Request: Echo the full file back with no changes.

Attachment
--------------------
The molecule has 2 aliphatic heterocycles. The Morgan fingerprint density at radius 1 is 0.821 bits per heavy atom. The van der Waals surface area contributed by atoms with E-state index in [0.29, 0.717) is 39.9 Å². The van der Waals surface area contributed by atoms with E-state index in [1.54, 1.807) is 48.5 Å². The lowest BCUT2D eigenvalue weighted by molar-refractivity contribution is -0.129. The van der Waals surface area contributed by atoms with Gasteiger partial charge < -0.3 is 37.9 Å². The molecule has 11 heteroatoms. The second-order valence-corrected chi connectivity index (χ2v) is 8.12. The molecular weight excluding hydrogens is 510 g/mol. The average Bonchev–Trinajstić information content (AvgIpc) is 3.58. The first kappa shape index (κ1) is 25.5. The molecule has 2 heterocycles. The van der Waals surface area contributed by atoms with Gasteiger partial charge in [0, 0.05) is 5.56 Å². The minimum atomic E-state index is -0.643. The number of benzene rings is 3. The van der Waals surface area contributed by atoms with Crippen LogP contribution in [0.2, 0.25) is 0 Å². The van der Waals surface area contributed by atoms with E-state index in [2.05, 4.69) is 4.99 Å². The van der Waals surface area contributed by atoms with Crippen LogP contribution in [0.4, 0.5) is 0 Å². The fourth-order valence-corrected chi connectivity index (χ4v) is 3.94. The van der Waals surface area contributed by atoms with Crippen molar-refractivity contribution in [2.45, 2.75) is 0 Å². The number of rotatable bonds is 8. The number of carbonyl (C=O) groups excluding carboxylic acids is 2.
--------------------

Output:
The molecule has 2 aliphatic heterocycles. The Morgan fingerprint density at radius 1 is 0.821 bits per heavy atom. The van der Waals surface area contributed by atoms with E-state index in [0.29, 0.717) is 39.9 Å². The van der Waals surface area contributed by atoms with E-state index in [1.54, 1.807) is 48.5 Å². The lowest BCUT2D eigenvalue weighted by molar-refractivity contribution is -0.129. The van der Waals surface area contributed by atoms with Gasteiger partial charge < -0.3 is 37.9 Å². The molecule has 11 heteroatoms. The second-order valence-corrected chi connectivity index (χ2v) is 8.12. The molecular weight excluding hydrogens is 510 g/mol. The average Bonchev–Trinajstić information content (AvgIpc) is 3.58. The first kappa shape index (κ1) is 25.5. The molecule has 2 heterocycles. The van der Waals surface area contributed by atoms with Gasteiger partial charge in [0, 0.05) is 5.56 Å². The minimum atomic E-state index is -0.643. The number of benzene rings is 3. The van der Waals surface area contributed by atoms with Crippen LogP contribution in [0.2, 0.25) is 0 Å². The van der Waals surface area contributed by atoms with E-state index in [2.05, 4.69) is 4.99 Å². The van der Waals surface area contributed by atoms with Crippen LogP contribution in [0.4, 0.5) is 0 Å². The fourth-order valence-corrected chi connectivity index (χ4v) is 3.94. The van der Waals surface area contributed by atoms with Crippen molar-refractivity contribution in [2.45, 2.75) is 0 Å². The number of rotatable bonds is 8. The number of carbonyl (C=O) groups excluding carboxylic acids is 2.